The latest Apple (AAPL -3.00%) iPhones have arrived. The Cupertino giant claims they're faster than before, thanks to the A13 Bionic processor; will last longer; and can shoot better pictures, because Apple has finally caught up with the triple-camera trend. What's more, potential buyers of the iPhone 11 lineup will have new color options to choose from.
But Apple chose to skip one really important feature that would have ensured that the iPhone 11 is relevant at a time when sales have been plunging: fifth-generation wireless technology (5G).
No 5G yet
The lack of 5G is not surprising. Apple's spat with Qualcomm (NASDAQ: QCOM) made it late to the 5G party and Intel's reported shortfalls in developing 5G modems could have been another factor that forced Apple's hand. While Apple finally settled with Qualcomm, it was too late to tap the chipmaker's Snapdragon X50 5G modem, so there was no way Apple was bringing 5G to its customers in 2019.
Apple bulls might defend this move, noting that 5G isn't prevalent yet, but the availability of 5G will probably be much better this time next year, when the next-generation iPhones are out.
So while it wouldn't have made sense for Apple to push for the inclusion of 5G tech in the iPhone 11 just to score some brownie points on the marketing side, it's now fallen behind by a year on the smartphone technology curve.
Competitors aren't waiting
Apple's primary rivals have already rolled out 5G-capable smartphones, and more are on the way. Qualcomm said earlier this year that its 5G chip is being designed into 30 smartphones, which means there will be several devices that customers looking for 5G capability might buy instead of the iPhone 11.
Samsung's (OTC: SSNLF) Galaxy S10 flagship and the Note 10+ 5G are two premium offerings that customers can consider if they're looking to upgrade to a 5G device. The Galaxy S10 5G starts at $1,299, though buyers can get up to $450 off by trading in their old phones; the Note 10+ 5G carries a similar price tag. And for anyone looking to buy a slightly cheaper 5G phone, the Samsung A90 5G, priced at around $827, may seem like a good deal.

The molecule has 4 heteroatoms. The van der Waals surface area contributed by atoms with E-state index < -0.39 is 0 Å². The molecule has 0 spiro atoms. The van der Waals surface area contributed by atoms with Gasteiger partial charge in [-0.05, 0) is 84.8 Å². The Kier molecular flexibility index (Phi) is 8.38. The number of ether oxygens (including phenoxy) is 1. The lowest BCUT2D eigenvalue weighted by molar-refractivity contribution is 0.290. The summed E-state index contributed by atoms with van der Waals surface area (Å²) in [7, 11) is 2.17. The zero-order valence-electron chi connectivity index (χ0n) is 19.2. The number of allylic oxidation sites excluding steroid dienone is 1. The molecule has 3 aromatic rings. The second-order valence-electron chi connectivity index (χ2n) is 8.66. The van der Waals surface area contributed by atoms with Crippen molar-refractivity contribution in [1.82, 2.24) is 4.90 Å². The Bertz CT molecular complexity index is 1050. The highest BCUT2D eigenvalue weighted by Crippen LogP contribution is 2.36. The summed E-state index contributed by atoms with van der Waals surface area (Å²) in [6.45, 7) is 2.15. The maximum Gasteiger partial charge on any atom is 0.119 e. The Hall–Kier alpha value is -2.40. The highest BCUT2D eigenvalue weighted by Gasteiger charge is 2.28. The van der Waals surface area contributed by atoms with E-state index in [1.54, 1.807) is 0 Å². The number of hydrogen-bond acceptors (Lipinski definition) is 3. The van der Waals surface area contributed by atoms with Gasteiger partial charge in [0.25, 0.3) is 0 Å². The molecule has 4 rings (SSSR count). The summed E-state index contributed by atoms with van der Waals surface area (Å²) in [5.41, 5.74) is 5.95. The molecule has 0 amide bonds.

The iPhone 11 Pro and the 11 Pro Max start at $999 and $1,099, respectively; that means that an additional investment of $200 to $300 will get you a 5G-equipped flagship, allowing you to future-proof your smartphone. That extra investment would make sense, as users are holding on to their smartphones for longer periods.
Market research company Kantar Worldpanel reports that Americans upgraded their phones after an average of 24.7 months in 2018. Back in 2016, that number stood at 22.7 months. A similar trend was seen in other countries.
If Cupertino adds no cutting-edge innovations to the iPhone in 2020, there's a good chance that customers won't upgrade to its devices next year -- as they might have already bought 5G-enabled devices from its rivals. Moreover, Apple shouldn't forget that Samsung is likely to refresh its flagship lineup in early 2020, which would give potential smartphone buyers all the more reason not to buy the iPhone 11.
What's more, market research firm IDC estimates that sales of 5G devices will ramp up to 123.5 million in 2020 -- for 8.9% of all smartphone sales. Apple isn't yet prepared to take advantage of that opportunity, while the likes of Samsung and Huawei are already on the 5G bandwagon.
IDC predicts that "2019 will remain a challenging year for iPhone shipments ... mostly due to market maturity as well as a lack of 5G devices. However, Apple is likely to deliver 5G handsets later in 2020, which will pick up iOS volumes slightly as it will have an edge over other vendors with a better understanding of 5G market conditions for a much more planned launch."
So don't be surprised if Apple's share of the smartphone market drops further in the coming quarters.